Importance of TGF-beta Signaling in Dendritic Cells to Maintain Immune Tolerance
AdvisorKiela, Pawel R.
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PublisherThe University of Arizona.
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AbstractTGFβ is an immunoregulatory cytokine that has a pivotal function in maintenance of immune tolerance via the control of lymphocyte proliferation, differentiation and survival. Defects in TGFβ1 expression or in its signaling in T cells correlate with the onset of several autoimmune diseases. However, the early effects of this cytokine on the innate immune system, particularly the dendritic cells (DCs) which play an equally important role in development of immune tolerance, are not well documented in vivo. In the current study, we developed conditional knockout mice with targeted deletion of Tgfbr2 specifically in dendritic cells. DC-Tgfbr2 KO mice developed spontaneous multi-organ autoimmune inflammation with T and B cell activation. Phenotypic analysis of dendritic cells revealed no significant differences in the expression of MHCII and co-stimulatory molecules between control and DC-Tgfbr2 KO mice. However, we found that DCs from DC-Tgfbr2 KO mice were more pro-inflammatory, which exacerbated the severity of disease in a T cell transfer model of colitis. Furthermore, increased IFNγ expression by Tgfbr2-deficient DCs inhibited antigen-specific regulatory T cells (Tregs) differentiation by DCs in the presence of TGFβ. Since DCs play an important role in Treg homeostasis in vivo, we also examined the phenotype of Tregs and observed a significant increase in the frequency and numbers of Foxp3⁺ T cells in both the spleen and MLNs of DC- Tgfbr2 KO mice. Further analysis of these Tregs revealed attenuated expression of Foxp3 and an expansion in the numbers of CD4⁺CD25⁻Foxp3⁺T cells suggesting that the Tregs from KO mice may not be fully immunosuppressive. Adoptive transfer of in vitro differentiated iTregs into 2-3 week old DC-Tgfbr2 KO mice partially rescued the autoimmune phenotype by reducing the frequency of activated T cells and severity of colitis but did not prevent inflammation in other organs. The phenotype of this novel mouse model clearly indicates the importance of TGFβ signaling in DCs in the maintenance of immune homeostasis and prevention of autoimmunity and provides an opportunity to study the pathogenesis of complex disorders such as autoimmune gastritis, pancreatitis, hepatitis and inflammatory bowel diseases.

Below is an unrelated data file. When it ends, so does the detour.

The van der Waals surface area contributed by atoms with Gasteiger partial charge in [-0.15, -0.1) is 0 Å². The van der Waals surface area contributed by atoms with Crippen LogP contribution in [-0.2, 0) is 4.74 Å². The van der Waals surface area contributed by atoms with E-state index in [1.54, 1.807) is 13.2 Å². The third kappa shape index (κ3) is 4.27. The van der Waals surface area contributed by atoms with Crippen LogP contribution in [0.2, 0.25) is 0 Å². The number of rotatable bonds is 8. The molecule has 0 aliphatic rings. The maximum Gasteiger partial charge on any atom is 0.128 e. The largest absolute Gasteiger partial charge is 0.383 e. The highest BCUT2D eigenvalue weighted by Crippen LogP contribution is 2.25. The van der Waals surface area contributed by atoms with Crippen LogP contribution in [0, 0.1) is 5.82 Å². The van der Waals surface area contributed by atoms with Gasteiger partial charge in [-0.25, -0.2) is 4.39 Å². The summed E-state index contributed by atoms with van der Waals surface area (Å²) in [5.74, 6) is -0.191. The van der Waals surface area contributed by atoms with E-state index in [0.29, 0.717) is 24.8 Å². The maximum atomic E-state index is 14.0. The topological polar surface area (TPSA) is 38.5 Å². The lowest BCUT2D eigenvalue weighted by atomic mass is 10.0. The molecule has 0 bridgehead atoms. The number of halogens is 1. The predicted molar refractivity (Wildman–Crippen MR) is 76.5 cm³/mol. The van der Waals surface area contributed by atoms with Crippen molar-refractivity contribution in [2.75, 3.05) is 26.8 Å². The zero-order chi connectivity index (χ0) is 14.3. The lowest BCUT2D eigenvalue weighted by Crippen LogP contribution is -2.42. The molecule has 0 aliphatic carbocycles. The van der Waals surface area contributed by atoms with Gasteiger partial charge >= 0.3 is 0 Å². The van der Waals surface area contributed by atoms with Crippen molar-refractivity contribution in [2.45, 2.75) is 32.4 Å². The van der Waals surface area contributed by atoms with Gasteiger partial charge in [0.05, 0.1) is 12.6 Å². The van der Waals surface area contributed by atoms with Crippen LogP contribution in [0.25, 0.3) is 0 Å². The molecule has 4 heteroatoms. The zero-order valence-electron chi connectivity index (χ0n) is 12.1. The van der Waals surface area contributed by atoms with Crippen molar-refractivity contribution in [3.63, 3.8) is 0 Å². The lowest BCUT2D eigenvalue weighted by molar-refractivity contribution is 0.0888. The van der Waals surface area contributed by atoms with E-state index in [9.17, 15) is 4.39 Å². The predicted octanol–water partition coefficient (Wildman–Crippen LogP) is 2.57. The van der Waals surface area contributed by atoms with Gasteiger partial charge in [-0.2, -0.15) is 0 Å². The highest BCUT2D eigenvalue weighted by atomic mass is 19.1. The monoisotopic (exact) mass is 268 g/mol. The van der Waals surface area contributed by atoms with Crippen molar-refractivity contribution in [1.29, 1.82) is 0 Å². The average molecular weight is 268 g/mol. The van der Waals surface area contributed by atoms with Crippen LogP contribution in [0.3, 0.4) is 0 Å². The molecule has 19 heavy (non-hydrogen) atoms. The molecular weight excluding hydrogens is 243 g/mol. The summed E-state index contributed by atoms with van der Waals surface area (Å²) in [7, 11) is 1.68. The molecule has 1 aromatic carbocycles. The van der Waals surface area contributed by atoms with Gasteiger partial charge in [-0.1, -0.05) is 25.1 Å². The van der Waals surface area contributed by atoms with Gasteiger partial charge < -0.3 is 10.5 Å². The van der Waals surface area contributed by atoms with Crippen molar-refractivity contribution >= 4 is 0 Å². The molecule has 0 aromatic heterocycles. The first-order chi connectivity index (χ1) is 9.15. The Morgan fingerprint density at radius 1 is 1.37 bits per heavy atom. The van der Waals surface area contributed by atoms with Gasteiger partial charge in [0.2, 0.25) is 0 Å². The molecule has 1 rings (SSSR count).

Degree ProgramGraduate College